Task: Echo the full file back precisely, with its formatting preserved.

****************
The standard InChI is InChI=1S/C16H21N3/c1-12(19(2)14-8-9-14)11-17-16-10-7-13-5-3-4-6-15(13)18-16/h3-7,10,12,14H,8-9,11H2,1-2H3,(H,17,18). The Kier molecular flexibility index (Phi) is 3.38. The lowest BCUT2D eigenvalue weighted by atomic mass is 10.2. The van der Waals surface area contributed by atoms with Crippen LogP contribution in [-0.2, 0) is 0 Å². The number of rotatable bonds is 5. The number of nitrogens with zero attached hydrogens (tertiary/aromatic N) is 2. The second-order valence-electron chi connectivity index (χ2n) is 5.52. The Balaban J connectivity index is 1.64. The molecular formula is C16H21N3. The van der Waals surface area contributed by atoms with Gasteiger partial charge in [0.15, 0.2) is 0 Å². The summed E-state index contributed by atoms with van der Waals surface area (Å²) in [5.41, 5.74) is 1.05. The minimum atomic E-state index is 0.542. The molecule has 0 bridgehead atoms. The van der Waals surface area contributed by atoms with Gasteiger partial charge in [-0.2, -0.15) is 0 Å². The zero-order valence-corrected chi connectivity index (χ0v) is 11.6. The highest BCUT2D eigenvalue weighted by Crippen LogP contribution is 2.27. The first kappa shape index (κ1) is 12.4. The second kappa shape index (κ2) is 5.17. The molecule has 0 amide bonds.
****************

The standard InChI is InChI=1S/C16H21N3/c1-12(19(2)14-8-9-14)11-17-16-10-7-13-5-3-4-6-15(13)18-16/h3-7,10,12,14H,8-9,11H2,1-2H3,(H,17,18). The Kier molecular flexibility index (Phi) is 3.38. The lowest BCUT2D eigenvalue weighted by atomic mass is 10.2. The van der Waals surface area contributed by atoms with Crippen LogP contribution in [-0.2, 0) is 0 Å². The number of rotatable bonds is 5. The number of nitrogens with zero attached hydrogens (tertiary/aromatic N) is 2. The second-order valence-electron chi connectivity index (χ2n) is 5.52. The Balaban J connectivity index is 1.64. The molecular formula is C16H21N3. The van der Waals surface area contributed by atoms with Gasteiger partial charge in [0.15, 0.2) is 0 Å². The summed E-state index contributed by atoms with van der Waals surface area (Å²) in [5.41, 5.74) is 1.05. The minimum atomic E-state index is 0.542. The molecule has 0 bridgehead atoms. The van der Waals surface area contributed by atoms with Gasteiger partial charge in [-0.2, -0.15) is 0 Å². The zero-order valence-corrected chi connectivity index (χ0v) is 11.6. The highest BCUT2D eigenvalue weighted by Crippen LogP contribution is 2.27. The first kappa shape index (κ1) is 12.4. The second kappa shape index (κ2) is 5.17. The molecule has 0 amide bonds.